First Steps into Composition
One of the main problems with composition is this pre-set idea that in order to compose you must be an advance musician or some sort of super creative type. Or that in order to write music you need a muse and be inspired by something … well inspiring.
But composition and teaching composition doesn’t need to start complicated, and indeed it can be included in lessons from a very early stage.
Composing is just slow improvisation – and students of all ages and ability levels usually enjoy making music up.
Where to Start
Creative composition can be quite a freeing exercise. Use a great picture of a story idea and just encourage students to make sounds and noises to represent what that picture means to them.
So for example if you have a picture of a stormy landscape:
Students might start with slow rain dripping noises, then build it up louder and faster to represent the rain. Then loud and crashing for thunder, with lightning flashes… for it to all quieten down and go back to the gentle rain drops again.
Writing it Down
You might remember he Begin with the Blues post I made and teaching composition can start in a very similar place.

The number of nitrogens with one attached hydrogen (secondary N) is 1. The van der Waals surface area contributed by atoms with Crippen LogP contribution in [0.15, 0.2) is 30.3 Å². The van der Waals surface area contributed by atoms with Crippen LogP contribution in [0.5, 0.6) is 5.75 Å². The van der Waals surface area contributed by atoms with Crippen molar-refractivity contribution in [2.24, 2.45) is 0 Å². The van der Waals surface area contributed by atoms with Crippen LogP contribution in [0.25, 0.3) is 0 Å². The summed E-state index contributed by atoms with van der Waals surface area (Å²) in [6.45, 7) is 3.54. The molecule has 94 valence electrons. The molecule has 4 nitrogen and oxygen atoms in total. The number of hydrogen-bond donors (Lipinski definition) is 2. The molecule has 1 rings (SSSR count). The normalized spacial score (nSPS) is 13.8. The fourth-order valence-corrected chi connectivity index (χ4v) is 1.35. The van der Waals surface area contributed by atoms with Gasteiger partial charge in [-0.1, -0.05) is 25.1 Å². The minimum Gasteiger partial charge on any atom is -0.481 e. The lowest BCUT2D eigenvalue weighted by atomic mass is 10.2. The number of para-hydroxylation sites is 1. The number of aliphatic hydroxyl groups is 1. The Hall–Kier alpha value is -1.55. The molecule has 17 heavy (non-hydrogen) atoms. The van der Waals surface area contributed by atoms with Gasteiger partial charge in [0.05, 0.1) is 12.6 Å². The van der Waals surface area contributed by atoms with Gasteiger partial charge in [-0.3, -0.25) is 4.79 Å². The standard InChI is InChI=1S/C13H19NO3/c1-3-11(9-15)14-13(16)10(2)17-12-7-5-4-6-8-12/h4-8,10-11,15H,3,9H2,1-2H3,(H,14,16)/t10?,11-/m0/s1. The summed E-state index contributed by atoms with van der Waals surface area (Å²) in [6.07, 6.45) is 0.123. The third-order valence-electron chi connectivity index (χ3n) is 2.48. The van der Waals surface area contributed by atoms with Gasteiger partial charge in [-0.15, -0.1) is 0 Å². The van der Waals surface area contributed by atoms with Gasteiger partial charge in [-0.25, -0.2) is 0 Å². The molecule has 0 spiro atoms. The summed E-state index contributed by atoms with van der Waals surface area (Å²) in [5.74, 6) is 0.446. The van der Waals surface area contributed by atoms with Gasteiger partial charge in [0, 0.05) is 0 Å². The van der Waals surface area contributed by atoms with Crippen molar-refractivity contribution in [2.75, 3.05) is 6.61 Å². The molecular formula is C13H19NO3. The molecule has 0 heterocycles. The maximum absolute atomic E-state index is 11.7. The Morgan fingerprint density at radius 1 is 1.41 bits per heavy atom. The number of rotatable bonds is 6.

Language is all around us and is something that students can relate to. So by using language as a basis for rhythms it makes writing melodies a lot more accessible.
Starting with a title is perfect as your students know what they’re describing.
Encourage students to start by writing a question down (this gets them to already write in even phrases) and then to write down the rhythm that goes with that small sentence. By saying the words out loud and clapping they will also be recognising the relationship between crotchet and quavers. (It’s quite helpful if you try and ensure that their sentence contains some easy words otherwise you’ll have some difficult rhythms to write down!)
It might be something as simple as:
What will you have for your tea today?
Once they have the rhythm for the first question, then all they need to do then is write an answer to that question. This also then gets their melody writing to not only be focused on working in phrases, but it starts them thinking how melodies work together and should also ensure that they end up the same length. I like to think about melodies about being organic, so the melody rows from the first phrase.
So you might end up with:
What will you have for your tea today? I’m having sausage and chips
When they have a sentence and the rhythms written down then it’s just giving them a series of notes to experiment.
As with teaching improvisation it’s often easier to start with fewer notes so they can write something that to them ‘makes sense’ rather than having too many notes to choose from.
Pentatonic scales are a brilliant resource for this – but any sequence of notes you fancy would work.
Encouraging students to start on the first note of the scale or sequence and ending on the same note at the end of the song also helps students find a melody that they find satisfactory.